The 17 Sustainable Development Goals (SDGs) with 169 targets are broader in scope and go further than the MDGs by addressing the root causes of poverty and the universal need for development that works for all people. The goals cover the three dimensions of sustainable development: economic growth, social inclusion and environmental protection. Building on the success and momentum of the MDGs, the new global goals cover more ground, with ambitions to address inequalities, economic growth, decent jobs, cities and human settlements, industrialization, oceans, ecosystems, energy, climate change, sustainable consumption and production, peace and justice.
The United Nations Millennium Development Goals are eight goals that all 191 UN member states have agreed to try to achieve by the year 2015. The United Nations Millennium Declaration, signed in September 2000 commits world leaders to combat poverty, hunger, disease, illiteracy, environmental degradation, and discrimination against women. The MDGs are derived from this Declaration, and all have specific targets and indicators. The Eight Millennium Development Goals are:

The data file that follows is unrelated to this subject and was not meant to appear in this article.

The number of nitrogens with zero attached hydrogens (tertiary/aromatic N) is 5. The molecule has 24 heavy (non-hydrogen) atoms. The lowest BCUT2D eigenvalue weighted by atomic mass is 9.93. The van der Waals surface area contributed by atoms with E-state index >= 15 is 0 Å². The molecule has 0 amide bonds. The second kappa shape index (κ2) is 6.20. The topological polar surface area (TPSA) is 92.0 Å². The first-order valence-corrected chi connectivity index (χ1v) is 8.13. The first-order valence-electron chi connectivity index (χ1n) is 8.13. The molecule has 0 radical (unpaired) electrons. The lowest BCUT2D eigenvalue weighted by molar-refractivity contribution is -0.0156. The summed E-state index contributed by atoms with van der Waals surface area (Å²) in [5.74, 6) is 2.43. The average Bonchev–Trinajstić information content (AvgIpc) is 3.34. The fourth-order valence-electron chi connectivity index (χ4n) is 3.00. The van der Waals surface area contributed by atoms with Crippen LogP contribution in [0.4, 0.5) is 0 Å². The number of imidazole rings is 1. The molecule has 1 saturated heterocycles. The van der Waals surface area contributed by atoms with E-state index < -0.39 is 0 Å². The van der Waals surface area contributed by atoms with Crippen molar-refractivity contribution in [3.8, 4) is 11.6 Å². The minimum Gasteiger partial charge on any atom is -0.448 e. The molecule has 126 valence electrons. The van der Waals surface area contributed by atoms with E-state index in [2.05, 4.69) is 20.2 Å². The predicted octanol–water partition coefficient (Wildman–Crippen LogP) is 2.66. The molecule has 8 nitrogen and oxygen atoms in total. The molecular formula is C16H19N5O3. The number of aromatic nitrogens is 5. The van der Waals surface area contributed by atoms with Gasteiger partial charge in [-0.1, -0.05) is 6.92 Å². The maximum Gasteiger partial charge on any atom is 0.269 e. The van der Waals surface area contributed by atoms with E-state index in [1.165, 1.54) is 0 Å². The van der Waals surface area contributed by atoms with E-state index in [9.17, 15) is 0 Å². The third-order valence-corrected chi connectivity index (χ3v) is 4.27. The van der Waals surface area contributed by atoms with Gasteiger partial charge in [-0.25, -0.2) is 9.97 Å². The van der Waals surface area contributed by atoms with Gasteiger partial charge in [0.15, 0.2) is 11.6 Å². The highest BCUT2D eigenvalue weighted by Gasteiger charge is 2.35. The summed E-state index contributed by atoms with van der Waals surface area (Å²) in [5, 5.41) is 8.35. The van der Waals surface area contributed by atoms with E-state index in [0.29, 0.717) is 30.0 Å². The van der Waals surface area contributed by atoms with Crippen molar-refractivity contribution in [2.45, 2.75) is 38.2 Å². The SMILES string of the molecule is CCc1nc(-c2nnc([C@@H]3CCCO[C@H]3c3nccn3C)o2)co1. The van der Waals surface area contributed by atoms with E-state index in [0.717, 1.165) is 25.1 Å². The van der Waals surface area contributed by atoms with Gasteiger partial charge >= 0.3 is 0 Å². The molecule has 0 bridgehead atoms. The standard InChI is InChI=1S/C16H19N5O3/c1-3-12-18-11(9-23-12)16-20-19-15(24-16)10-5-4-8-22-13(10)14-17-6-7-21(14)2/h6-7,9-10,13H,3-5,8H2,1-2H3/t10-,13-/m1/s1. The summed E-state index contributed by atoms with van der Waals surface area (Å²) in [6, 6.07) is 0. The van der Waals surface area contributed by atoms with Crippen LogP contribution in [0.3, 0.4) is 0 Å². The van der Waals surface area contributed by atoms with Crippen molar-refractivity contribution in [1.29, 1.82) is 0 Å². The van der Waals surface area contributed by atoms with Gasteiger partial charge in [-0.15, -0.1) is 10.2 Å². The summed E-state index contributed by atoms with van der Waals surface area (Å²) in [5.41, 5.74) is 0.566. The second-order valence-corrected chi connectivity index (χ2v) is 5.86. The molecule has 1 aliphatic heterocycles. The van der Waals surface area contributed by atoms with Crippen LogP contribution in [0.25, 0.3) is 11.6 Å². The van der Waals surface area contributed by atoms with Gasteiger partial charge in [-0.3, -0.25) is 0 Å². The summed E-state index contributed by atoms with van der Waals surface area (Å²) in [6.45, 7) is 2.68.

The SDGs are universal and apply to all countries, whereas the MDGs were intended for action in developing countries only. A core feature of the SDGs is their strong focus on means of implementation—the mobilization of financial resources—capacity-building and technology, as well as data and institutions. The new Goals recognize that tackling climate change is essential for sustainable development and poverty eradication. SDG 13 aims to promote urgent action to combat climate change and its impacts.
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